Consider Buddhism’s lists of numbers of things, useful if one doesn’t enshrine the numbers as absolute. Even the Four Noble Truths: do we really imagine that there must be four? Take a look at the Hebrew Bible and see if you can delineate ten distinct commandments in the so-called Decalogue. Jewish mystics practicing the sacred art of gematria dissect the Pentateuch, reading its alphabet as a system of numbers to divine the Author’s intention. Mandala makers in India and Tibet express themselves geometrically and in strict symmetries. The number of grains in the River Ganges and the number of years in an asamkhya of kalpas are quantities of interest in some sacred scriptures, whether or not they are poetically intended. Number mysticism is ubiquitous, as occultists grope for a longed-for but elusive rigor. All too human. To a degree, albeit harmlessly in his case, Byers, inspired by his friend Albert Low, buys into the conflation of mystical and scientific discourse.
I knew Albert Low a little bit at the Rochester Zen Center. At Albert’s “dharma dialogue,” a student ritual in which, after giving a short talk, he was questioned by the community of meditators, Dane Gifford (later “Zenson”) picked up a copy of Albert’s new book, Zen and Creative Management, and hurled it at him across the Zendo. What had this book to do with the vital matter of Zen? Said Albert: “I am most terrifically sorry.“
There is a sort of anti-intellectualism in Zen, of course—or the appearance of it. Around the same time as Albert’s biblio-projectile encounter, a young woman at the Zen center was preparing to marry a senior student there. Her Quaker father, like many Quakers, was a religiously inspired political activist, and he was outraged to learn that center’s founder, Philip Kapleau, counseled students (at a certain stage of their practice) to forego newspapers, magazines, and books unrelated to Zen practice. I remember the groom closing his eyes in soulful concentration as he tried to explain the reason to the father of the bride.
It didn’t work.
Interesting then that Albert, a teacher now, should have inspired a work of such complexity and discursive rigor as this book. After all, complexity of thought—in its place—is not inimical to Zen practice. In fact, if anybody can beat Pirsig’s teacher, Katagiri Roshi, for complexity of thought, I’ve not yet read or heard him. I once had the job of transcribing some of Katagiri Roshi’s talks, and, believe me, placing commas and parsing clauses were, though Stygian labors in themselves, the least of my worries.
The last time I ever spoke with Philip Kapleau—Albert Low’s teacher and mine—he characterized true Zen understanding as a simultaneous affirmation of the is and the is not. This is very much the understanding put forward by Byers as crucial to mathematical thinking. He delineates various crises in the history of math from Pythagoras, bedeviled by the irrationality of the square root of two, through the Greeks, who could countenance neither zero nor infinity as proper entities, through the wars over transfinite numbers, the infinity of infinities with which Georg Cantor enriched modern mathematics, and the reaction against that explosion of forms: intuitionism, the movement to restrict math to ideas that can be constructed in a naively plausible way.
The final skirmish, and the one which seems to be fueling Byers’s current project, involves formalism, whose agenda is to reduce math to the systematic manipulation of symbols. Byers presents the best lay account I have seen of Kurt Gödel’s famous counterblast to the formalist agenda, his astonishing metamathematical proof that no formal system can ever be complete. Given any system, humans will always be able to construct theorems that we can see to be true, but that are unprovable in that system.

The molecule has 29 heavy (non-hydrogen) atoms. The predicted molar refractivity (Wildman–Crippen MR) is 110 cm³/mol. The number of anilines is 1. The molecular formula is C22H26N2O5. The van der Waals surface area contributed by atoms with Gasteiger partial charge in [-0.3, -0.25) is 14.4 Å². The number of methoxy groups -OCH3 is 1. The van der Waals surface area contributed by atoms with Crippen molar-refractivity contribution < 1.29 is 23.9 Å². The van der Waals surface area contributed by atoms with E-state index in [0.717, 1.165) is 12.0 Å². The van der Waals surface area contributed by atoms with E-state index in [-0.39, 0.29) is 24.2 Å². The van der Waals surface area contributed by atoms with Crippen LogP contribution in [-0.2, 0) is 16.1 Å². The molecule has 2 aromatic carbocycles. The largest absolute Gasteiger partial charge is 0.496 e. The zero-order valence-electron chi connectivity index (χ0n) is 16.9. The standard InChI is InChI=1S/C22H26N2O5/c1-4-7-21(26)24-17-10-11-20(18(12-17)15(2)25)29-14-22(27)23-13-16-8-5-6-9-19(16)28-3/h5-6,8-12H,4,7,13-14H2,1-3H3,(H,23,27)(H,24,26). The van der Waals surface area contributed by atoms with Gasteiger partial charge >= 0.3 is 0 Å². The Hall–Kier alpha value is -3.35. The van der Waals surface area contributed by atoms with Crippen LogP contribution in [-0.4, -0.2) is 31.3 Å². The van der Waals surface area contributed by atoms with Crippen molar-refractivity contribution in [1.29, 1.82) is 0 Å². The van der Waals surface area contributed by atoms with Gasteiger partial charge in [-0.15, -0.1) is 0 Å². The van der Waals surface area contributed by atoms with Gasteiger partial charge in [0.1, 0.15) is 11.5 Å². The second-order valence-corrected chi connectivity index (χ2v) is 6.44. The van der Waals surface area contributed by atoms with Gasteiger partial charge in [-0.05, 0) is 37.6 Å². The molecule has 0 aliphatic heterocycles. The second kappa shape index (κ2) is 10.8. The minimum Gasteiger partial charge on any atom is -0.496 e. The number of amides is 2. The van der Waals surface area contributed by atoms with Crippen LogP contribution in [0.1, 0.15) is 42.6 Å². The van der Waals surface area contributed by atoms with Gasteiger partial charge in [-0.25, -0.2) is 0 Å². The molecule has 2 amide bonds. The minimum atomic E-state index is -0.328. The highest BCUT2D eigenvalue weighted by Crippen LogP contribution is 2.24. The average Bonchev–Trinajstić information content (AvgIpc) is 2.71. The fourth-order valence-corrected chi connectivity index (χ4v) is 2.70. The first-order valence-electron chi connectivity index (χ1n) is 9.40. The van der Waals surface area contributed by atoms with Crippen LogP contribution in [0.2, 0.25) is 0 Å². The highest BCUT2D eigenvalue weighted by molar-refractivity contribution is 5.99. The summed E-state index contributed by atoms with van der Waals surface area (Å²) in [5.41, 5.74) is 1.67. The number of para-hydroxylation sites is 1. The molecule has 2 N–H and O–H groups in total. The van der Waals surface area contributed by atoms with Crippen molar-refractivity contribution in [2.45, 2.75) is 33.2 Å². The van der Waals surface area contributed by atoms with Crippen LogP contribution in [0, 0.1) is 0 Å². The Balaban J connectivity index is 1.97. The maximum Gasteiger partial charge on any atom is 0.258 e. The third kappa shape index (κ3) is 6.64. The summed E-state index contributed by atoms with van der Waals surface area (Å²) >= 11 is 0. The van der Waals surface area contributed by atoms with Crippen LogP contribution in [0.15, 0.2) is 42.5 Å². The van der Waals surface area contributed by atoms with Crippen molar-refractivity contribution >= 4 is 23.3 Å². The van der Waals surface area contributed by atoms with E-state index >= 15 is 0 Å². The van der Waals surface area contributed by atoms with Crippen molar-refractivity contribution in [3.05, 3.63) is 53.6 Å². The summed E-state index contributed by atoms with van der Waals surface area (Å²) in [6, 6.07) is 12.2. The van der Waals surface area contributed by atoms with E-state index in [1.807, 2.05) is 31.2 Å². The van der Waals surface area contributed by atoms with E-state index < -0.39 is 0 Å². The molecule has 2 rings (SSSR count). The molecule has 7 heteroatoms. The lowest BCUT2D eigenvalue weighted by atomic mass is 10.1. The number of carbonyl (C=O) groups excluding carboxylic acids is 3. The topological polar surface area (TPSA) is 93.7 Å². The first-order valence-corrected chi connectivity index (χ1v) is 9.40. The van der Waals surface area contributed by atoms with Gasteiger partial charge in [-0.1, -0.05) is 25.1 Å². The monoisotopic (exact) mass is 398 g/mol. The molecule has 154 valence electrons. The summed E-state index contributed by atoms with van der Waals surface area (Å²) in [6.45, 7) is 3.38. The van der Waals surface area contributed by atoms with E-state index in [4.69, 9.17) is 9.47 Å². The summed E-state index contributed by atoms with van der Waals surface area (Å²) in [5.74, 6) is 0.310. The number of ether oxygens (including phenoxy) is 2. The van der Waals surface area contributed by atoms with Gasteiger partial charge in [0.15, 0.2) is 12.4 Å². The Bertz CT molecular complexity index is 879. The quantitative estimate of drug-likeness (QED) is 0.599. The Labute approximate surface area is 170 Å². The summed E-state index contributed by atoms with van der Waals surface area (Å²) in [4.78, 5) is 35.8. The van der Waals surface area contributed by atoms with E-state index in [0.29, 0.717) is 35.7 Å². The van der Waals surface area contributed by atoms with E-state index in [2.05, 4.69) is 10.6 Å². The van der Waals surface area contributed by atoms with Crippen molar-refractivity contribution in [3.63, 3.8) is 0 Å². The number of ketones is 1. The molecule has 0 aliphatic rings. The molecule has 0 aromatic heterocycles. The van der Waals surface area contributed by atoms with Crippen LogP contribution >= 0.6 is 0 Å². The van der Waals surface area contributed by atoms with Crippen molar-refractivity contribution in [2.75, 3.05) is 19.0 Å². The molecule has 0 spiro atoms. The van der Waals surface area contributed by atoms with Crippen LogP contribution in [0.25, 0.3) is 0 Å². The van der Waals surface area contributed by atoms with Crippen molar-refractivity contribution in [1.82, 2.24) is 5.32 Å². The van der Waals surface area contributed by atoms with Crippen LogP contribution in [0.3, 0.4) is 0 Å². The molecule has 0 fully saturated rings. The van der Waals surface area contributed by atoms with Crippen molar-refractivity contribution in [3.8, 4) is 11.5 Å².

It is a great strength of Byers’s view, as it is of Mumon’s, that he is grateful to formalism for the necessary creative role it played in pricking the issue that generated this amazing result. Indeed, the genesis of mathematical insight in Byers’s account sounds a lot like the way koans are supposed to work in Zen.
In Zen work, an existential contradiction, Mumon’s “red hot coal,” sticks in the student’s throat; the inability “to swallow it or spit it out” precipitates a crisis to be resolved through an insight that is simultaneously an existential gesture. “If I am whole and complete as I am, why do I feel ignorant and incomplete?” might be one formulation of the conundrum, though encoded in a ritual question like “What is the sound of one hand?” The greater the contradiction, the greater the tension—”doubt mass”—and the greater the breakthrough, according to Zen tradition.
In mathematics, as Byers shows us, the breakthroughs, the “Great Ideas,” have also come about as the result of the tension generated by great contradictions: infinity as a completed quantity, lengths that cannot be measured, even the pivotal idea of equality, since one must first distinguish as different the quantities or representations that are then held to be the same.
A novel and exciting discovery by Byers is that the fecund thematic ambiguities in the historical development of mathematics manifest today as difficulties in understanding by students. These are just the right difficulties for them to have!
Although he is at his best when discussing the inner workings of the mathematician’s mind or advancing the creative, “ambiguous,” idea-centered view of math, Byers’s seminal impulse, judiciously treated, is universal in its implications. Despite occasional excesses, Byers really does manage to demonstrate that the insights of mathematicians come about through a discipline that, in its treatment of dynamic tension, has something in common with Zen practice. First, there is the positive use of difficulty: “the paradox has the enormous value of highlighting a fertile area of thought.” Then the breakthrough: “An idea emerges in response to the tension that results from the conflict inherent in ambiguity.” These sentences from Byers’s book apply equally to scientific and spiritual work.
Contributing editor Eliot Fintushel lives in Santa Rosa, California.